As I said, I used to be one of those people who obsessed over classics, as a result I have made my way through a fair amount. It barely even crosses my mind now, as I pick a book to read based on if I like the sound of it, or other peoples’ recommendations and what I know about the author. That said, I do still have an ongoing appreciation and respect for classics, but more the “modern classic” variety such as George Orwell, John Steinbeck, John Fowles and Ian McEwan (oh dear they are all men…)

If you’re interested, you can still access this same list I had printed out as a young teenager. I have now read 42 out of the 100, not that it matters but I thought some of you might be interested!

On a lighter note, some of my favourite classics include: The Great Gatsby, The Grapes of Wrath, Jane Eyre, 1984, On The Road and To Kill a Mockingbird,

What do you think about classics? Do you read them? I’d be curious to know your thoughts!

My top reads for the year so far

Lying in bed trying to sleep the other night, it suddenly dawned on me that we are nearly half way through the year. 2020 has been a strange one so far, and it will probably be strange for a long time, but one things for sure, I’ve definitely rediscovered my love of reading now that I’m not a full-time student. In this post I thought I would share with you three of my favourite books I have read this year. What have been your best reads so far? Let me know!

Wolf Hall, Hilary Mantel

I have definitely been late to the party with the Hilary Mantel craze, I think I’ve always been put off reading the series as being a history graduate, I’m naturally wary about historical fiction and the way it can distort the truth and change people’s perception on history for the worse. However I was so surprised with how good this was, and in fact, it probably changes our historical perspective for the better.

Reading this was honestly an experience of pure joy, Mantel manages to capture all the tiny details of the drama that unfolds during the court of Henry VIII, through the eyes of Thomas Cromwell. I love how the protagonist is Cromwell, who is commonly thought of as the historical underdog. The reader becomes his eyes and ears and is fully immersed in the trials and tribulations of what it is like to serve the tumultuous monarch that was Henry VIII.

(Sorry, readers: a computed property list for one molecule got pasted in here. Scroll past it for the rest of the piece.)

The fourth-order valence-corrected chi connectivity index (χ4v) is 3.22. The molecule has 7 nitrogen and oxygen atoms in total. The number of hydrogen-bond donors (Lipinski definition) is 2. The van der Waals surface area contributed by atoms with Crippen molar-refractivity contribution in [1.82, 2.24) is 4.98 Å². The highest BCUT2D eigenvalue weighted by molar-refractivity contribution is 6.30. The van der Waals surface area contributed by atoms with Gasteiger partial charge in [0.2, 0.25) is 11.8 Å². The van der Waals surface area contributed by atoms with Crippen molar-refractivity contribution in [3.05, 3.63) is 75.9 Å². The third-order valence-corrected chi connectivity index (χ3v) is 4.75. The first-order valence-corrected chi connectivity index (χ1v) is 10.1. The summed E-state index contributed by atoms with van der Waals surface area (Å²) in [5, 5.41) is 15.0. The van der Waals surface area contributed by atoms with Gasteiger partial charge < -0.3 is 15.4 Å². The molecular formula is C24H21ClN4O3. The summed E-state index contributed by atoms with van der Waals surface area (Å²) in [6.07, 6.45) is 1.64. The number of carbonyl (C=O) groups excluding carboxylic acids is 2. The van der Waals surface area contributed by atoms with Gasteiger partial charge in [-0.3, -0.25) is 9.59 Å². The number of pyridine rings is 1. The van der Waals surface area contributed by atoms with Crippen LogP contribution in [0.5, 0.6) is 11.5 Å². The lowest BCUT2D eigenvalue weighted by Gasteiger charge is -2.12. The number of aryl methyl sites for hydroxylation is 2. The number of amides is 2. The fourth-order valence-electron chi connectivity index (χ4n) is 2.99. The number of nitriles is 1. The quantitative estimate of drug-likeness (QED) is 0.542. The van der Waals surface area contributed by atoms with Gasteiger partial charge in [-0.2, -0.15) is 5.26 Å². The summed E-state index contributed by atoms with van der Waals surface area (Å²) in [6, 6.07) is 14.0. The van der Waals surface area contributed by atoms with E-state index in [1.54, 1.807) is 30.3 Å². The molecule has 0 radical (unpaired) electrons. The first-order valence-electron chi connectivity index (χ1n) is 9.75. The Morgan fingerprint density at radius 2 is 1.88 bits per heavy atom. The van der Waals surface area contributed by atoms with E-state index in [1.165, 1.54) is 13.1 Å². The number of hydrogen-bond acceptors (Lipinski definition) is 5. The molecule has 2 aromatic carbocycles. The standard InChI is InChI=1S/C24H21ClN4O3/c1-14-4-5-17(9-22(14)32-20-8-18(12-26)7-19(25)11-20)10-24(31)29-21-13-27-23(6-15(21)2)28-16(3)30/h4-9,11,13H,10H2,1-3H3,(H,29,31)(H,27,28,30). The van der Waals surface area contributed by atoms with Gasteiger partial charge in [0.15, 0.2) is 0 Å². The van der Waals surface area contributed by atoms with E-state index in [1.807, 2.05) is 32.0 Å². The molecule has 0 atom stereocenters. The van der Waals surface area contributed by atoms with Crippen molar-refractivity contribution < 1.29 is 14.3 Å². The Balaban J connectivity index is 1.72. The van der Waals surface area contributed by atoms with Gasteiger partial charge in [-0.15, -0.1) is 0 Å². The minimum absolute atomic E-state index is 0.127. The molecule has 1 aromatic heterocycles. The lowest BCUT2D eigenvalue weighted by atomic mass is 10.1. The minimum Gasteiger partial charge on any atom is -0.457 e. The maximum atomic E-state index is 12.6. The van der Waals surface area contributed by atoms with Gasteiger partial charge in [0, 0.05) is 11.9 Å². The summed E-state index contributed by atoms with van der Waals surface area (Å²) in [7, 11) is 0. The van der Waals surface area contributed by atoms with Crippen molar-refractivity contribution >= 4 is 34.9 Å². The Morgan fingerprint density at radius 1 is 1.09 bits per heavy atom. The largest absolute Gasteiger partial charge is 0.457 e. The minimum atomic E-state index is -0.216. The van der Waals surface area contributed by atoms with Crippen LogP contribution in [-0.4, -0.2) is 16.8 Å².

This was the first book I read in lockdown and I don’t think I could have picked a better one – it provided me with pure escapism and living in another world. The writing is beautiful and really captures your imagination. It really went beyond my expectations and I can’t wait to read the others!

“You could watch Henry every day for a decade and not see the same thing. Choose your prince: he admires Henry more and more. Sometimes he seems hapless, sometimes feckless, sometimes a child sometimes a master of his trade. Sometimes he seems an artist, in the way his eye ranges over his work; sometimes his hand moves and he doesn’t seem to see it move. If he had been called to a lower station in life, he could have been a travelling player, and leader of his troupe.”

Keep the Aspidistra Flying, George Orwell

I’ve always been a fan of George Orwell. I can still remember the exact moment and feelings I experienced when I first read 1984. Since then, I’ve been trying to read more widely and getting beyond the texts he is prominently known for, I’m truly surprised that this novel is not one that more people have read.

I loved it from start to finish and was naturally drawn to the story and protagonist, as Gordon Comstock leaves his unfulfilling job to work in a bookshop. Sounds pretty perfect, right? Except it isn’t so easy. Gordon struggles with a lack of money and cannot resuscitate his writing ambitions, he feels lost and directionless but also angry that he has to come to terms with depending on the vast forces of capitalism (that he despises), to make a success of himself.

It contains some classic Orwell elements – the portrayal of inner city poverty, wealth inequality, critique of capitalism and the rich, but with a rather nuanced and different type of story from Orwell’s other writings. I loved the protagonist and his ambitious nature, expressed in voluntarily leaving his well paid job to pursue something he loved, even if this meant his quality of life would be near to living below the poverty line.

“He had blasphemed against money, rebelled against money, tried to live like an anchorite outside the money-world; and it had brought him not only misery, but also a frightful emptiness; an inescapable sense of futility. To abjure money is to abjure life.”

Eleanor Oliphant is Completely Fine, Gail Honeyman